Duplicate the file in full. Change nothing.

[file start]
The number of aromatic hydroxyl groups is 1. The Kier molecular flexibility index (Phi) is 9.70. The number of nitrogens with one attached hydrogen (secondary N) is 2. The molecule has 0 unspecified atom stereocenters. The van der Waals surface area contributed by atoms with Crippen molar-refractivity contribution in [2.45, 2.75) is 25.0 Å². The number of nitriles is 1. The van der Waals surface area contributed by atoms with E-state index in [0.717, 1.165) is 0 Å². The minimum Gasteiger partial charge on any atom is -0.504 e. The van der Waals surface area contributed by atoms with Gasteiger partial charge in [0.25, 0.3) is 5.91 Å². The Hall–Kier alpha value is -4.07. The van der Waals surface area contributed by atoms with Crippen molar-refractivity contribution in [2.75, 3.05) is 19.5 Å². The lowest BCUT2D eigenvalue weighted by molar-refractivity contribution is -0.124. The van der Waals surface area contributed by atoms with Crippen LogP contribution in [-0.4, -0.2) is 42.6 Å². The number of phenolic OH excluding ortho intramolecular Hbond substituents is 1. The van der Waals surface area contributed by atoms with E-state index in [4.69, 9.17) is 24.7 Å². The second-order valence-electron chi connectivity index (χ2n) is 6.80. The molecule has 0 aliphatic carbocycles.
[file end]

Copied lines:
The number of aromatic hydroxyl groups is 1. The Kier molecular flexibility index (Phi) is 9.70. The number of nitrogens with one attached hydrogen (secondary N) is 2. The molecule has 0 unspecified atom stereocenters. The van der Waals surface area contributed by atoms with Crippen molar-refractivity contribution in [2.45, 2.75) is 25.0 Å². The number of nitriles is 1. The van der Waals surface area contributed by atoms with E-state index in [0.717, 1.165) is 0 Å². The minimum Gasteiger partial charge on any atom is -0.504 e. The van der Waals surface area contributed by atoms with Gasteiger partial charge in [0.25, 0.3) is 5.91 Å². The Hall–Kier alpha value is -4.07. The van der Waals surface area contributed by atoms with Crippen molar-refractivity contribution in [2.75, 3.05) is 19.5 Å². The lowest BCUT2D eigenvalue weighted by molar-refractivity contribution is -0.124. The van der Waals surface area contributed by atoms with Crippen LogP contribution in [-0.4, -0.2) is 42.6 Å². The number of phenolic OH excluding ortho intramolecular Hbond substituents is 1. The van der Waals surface area contributed by atoms with E-state index in [4.69, 9.17) is 24.7 Å². The second-order valence-electron chi connectivity index (χ2n) is 6.80. The molecule has 0 aliphatic carbocycles.